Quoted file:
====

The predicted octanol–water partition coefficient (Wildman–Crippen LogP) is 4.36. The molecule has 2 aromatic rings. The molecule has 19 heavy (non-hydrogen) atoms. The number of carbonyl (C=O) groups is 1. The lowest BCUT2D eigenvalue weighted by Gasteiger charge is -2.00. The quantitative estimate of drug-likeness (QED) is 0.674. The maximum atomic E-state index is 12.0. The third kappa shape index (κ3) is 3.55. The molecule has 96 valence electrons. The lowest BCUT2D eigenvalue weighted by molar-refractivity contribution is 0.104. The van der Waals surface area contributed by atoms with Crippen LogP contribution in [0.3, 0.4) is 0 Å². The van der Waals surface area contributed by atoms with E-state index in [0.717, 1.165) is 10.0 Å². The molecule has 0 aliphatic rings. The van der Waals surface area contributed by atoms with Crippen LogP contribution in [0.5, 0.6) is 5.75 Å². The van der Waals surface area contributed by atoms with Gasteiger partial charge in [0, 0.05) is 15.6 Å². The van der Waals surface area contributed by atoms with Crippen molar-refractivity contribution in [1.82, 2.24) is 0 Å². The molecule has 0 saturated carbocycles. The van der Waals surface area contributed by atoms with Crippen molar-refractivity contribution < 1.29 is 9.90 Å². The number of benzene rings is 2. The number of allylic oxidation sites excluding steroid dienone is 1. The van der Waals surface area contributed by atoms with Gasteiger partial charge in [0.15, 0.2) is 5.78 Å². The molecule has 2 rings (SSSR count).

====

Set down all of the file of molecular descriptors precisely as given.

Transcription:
The predicted octanol–water partition coefficient (Wildman–Crippen LogP) is 4.36. The molecule has 2 aromatic rings. The molecule has 19 heavy (non-hydrogen) atoms. The number of carbonyl (C=O) groups is 1. The lowest BCUT2D eigenvalue weighted by Gasteiger charge is -2.00. The quantitative estimate of drug-likeness (QED) is 0.674. The maximum atomic E-state index is 12.0. The third kappa shape index (κ3) is 3.55. The molecule has 96 valence electrons. The lowest BCUT2D eigenvalue weighted by molar-refractivity contribution is 0.104. The van der Waals surface area contributed by atoms with Crippen LogP contribution in [0.3, 0.4) is 0 Å². The van der Waals surface area contributed by atoms with E-state index in [0.717, 1.165) is 10.0 Å². The molecule has 0 aliphatic rings. The van der Waals surface area contributed by atoms with Crippen LogP contribution in [0.5, 0.6) is 5.75 Å². The van der Waals surface area contributed by atoms with Gasteiger partial charge in [0, 0.05) is 15.6 Å². The van der Waals surface area contributed by atoms with Crippen molar-refractivity contribution in [1.82, 2.24) is 0 Å². The molecule has 0 saturated carbocycles. The van der Waals surface area contributed by atoms with Crippen molar-refractivity contribution < 1.29 is 9.90 Å². The number of benzene rings is 2. The number of allylic oxidation sites excluding steroid dienone is 1. The van der Waals surface area contributed by atoms with Gasteiger partial charge in [0.15, 0.2) is 5.78 Å². The molecule has 2 rings (SSSR count).